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Fueling Japan by turning waste into energy Super Faiths

Website: Super Faiths Inc.External site: a new window will open
Category: Japanese Machinery

Nothing wasted

Japanese culture is one of many virtues. Among its many definitive traits is the philosophy of mottainai ("nothing ought to be wasted"), wherein materials are valued and thus reused-an approach that finds much relevance in an era when resources are becoming increasingly rare and exhausted. While the world focuses on reducing the amount of wasted fuel and energy, Super Faiths Inc. is going a step beyond by converting waste into fuel and energy.

CEO Yukihiro Kimura

The SFD-2000, a 600-kilogram per day waste disposal machine

Building faith

Super Faiths is paving the way for change in the ecological technology industry. The green energy manufacturing company is becoming renowned internationally for the creation of its SFD conversion system: the world's first and only for recycling disposable diapers into pellet fuel.

The waste disposal machine developed by the company takes paper diapers sealed in plastic bags and proceeds to shred, dry and sterilize them, resulting in masses of paper fuel in fluff-like condition. The product, which is molded into pellet form, can be used as fuel for biomass boilers.

Why pellets?

The issue of garbage disposal continues to be a topic of concern among ecologists and environmentalists; Yukihiro Kimura, the CEO of Super Faiths, believes in converting disposable diapers into fuel rather than incinerating them. "Japan has a 'burning culture'," he explains. "While others might throw their garbage into landfills, in Japan, we dispose of ours through incineration and try to reuse as much material as possible."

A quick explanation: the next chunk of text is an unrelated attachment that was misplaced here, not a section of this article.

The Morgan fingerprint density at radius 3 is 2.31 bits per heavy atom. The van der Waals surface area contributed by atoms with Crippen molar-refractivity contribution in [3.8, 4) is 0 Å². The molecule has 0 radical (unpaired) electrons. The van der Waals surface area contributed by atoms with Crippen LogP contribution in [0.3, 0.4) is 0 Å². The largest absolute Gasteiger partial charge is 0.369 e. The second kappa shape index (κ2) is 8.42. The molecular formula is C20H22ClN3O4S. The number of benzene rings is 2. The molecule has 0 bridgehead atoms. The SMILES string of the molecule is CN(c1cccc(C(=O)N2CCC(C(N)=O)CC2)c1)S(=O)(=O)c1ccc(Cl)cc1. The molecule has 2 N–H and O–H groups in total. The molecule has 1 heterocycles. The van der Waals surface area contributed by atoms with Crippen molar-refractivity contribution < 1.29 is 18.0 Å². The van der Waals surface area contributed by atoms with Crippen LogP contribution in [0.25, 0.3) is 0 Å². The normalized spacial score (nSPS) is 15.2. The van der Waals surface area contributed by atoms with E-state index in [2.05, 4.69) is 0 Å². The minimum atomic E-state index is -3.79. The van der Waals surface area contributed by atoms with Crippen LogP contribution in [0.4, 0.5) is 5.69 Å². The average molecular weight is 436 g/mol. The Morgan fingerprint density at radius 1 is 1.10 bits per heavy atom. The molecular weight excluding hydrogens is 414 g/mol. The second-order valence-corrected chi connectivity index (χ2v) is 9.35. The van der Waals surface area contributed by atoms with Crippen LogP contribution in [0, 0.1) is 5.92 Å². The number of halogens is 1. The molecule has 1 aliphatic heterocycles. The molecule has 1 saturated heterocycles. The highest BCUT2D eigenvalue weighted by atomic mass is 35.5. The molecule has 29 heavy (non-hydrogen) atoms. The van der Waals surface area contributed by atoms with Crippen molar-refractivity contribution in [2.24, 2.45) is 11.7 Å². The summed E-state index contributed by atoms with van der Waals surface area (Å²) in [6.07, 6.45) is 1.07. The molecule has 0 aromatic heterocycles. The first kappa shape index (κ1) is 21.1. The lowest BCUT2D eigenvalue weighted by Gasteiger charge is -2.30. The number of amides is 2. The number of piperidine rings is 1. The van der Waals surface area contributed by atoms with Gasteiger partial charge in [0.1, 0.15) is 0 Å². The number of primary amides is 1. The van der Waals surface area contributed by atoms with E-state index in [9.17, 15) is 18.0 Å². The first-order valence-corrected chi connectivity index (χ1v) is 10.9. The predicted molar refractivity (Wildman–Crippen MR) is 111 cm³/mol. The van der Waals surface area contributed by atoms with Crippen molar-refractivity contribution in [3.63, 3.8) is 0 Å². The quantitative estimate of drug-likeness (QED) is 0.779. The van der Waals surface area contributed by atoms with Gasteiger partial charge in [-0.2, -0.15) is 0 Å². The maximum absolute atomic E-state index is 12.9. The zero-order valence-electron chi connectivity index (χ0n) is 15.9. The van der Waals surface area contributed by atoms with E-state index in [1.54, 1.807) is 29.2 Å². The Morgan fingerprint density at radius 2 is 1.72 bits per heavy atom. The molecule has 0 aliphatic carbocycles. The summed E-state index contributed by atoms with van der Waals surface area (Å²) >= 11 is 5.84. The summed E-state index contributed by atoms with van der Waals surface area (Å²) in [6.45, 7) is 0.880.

Japan has turned to pellet fuel to get the job done, due to it being more cost-efficient and ecologically responsible than combustion through incineration. That paper fuel emits considerably less toxic gases and pollutants than wooden pellets has contributed to its favor worldwide as well.

Whereas the more conventional wood pellets contain between 3,000 to 3,500 kcal/kg of energy, paper diapers contain over 5,000. Because diapers don't use non-combustible materials, it's an excellent source of fuel, comprised of 60 percent pulp, 30 percent plastic, and 10 percent extremely absorbent polymer.

This method of recycling introduces a cost-efficient fuel source unlike any other, one that solves the disposal problem. Paper diaper pellets can provide heat to establishments located near the processing source, warming up spas and hot springs and clearing frozen roads of ice and slush.

Pellets of fuel created from disposable diapers

The history

"Many ask me where I came up with the idea to recycle disposable diapers. I just thought it would be interesting," Kimura says. "I went ahead with the idea, as I thought it had the potential to become a greener source of energy."

The company started as Space Planning 21 Inc., a planning company established in 1977, eventually specializing in the manufacture of environmental products from 2004. Having since garnered interest from all over Asia and Europe, Super Faiths aims to expand globally and is currently in talks with Slovenian medical facilities that may be importing their technology within the year.

"The environmental business is a new field, and its prominence is increasing worldwide," Kimura says. "We aspire to make this one of Japan's major industries."